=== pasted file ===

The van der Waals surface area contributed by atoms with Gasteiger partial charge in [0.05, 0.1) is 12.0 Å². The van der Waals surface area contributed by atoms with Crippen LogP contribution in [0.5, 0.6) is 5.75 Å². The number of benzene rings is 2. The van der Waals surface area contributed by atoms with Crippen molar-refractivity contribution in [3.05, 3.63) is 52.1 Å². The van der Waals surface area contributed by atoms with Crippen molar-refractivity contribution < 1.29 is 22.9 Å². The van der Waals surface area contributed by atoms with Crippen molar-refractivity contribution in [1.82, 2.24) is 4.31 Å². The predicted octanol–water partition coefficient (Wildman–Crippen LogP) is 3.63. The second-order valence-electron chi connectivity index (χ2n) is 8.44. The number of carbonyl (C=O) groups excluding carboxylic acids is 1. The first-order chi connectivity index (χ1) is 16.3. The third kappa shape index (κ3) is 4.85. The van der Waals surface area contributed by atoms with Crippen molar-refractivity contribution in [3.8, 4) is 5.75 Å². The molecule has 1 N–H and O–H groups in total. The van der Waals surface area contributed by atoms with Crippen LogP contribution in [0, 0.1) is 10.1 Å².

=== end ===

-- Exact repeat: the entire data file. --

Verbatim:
The van der Waals surface area contributed by atoms with Gasteiger partial charge in [0.05, 0.1) is 12.0 Å². The van der Waals surface area contributed by atoms with Crippen LogP contribution in [0.5, 0.6) is 5.75 Å². The number of benzene rings is 2. The van der Waals surface area contributed by atoms with Crippen molar-refractivity contribution in [3.05, 3.63) is 52.1 Å². The van der Waals surface area contributed by atoms with Crippen molar-refractivity contribution < 1.29 is 22.9 Å². The van der Waals surface area contributed by atoms with Crippen molar-refractivity contribution in [1.82, 2.24) is 4.31 Å². The predicted octanol–water partition coefficient (Wildman–Crippen LogP) is 3.63. The second-order valence-electron chi connectivity index (χ2n) is 8.44. The number of carbonyl (C=O) groups excluding carboxylic acids is 1. The first-order chi connectivity index (χ1) is 16.3. The third kappa shape index (κ3) is 4.85. The van der Waals surface area contributed by atoms with Crippen molar-refractivity contribution in [3.8, 4) is 5.75 Å². The molecule has 1 N–H and O–H groups in total. The van der Waals surface area contributed by atoms with Crippen LogP contribution in [0, 0.1) is 10.1 Å².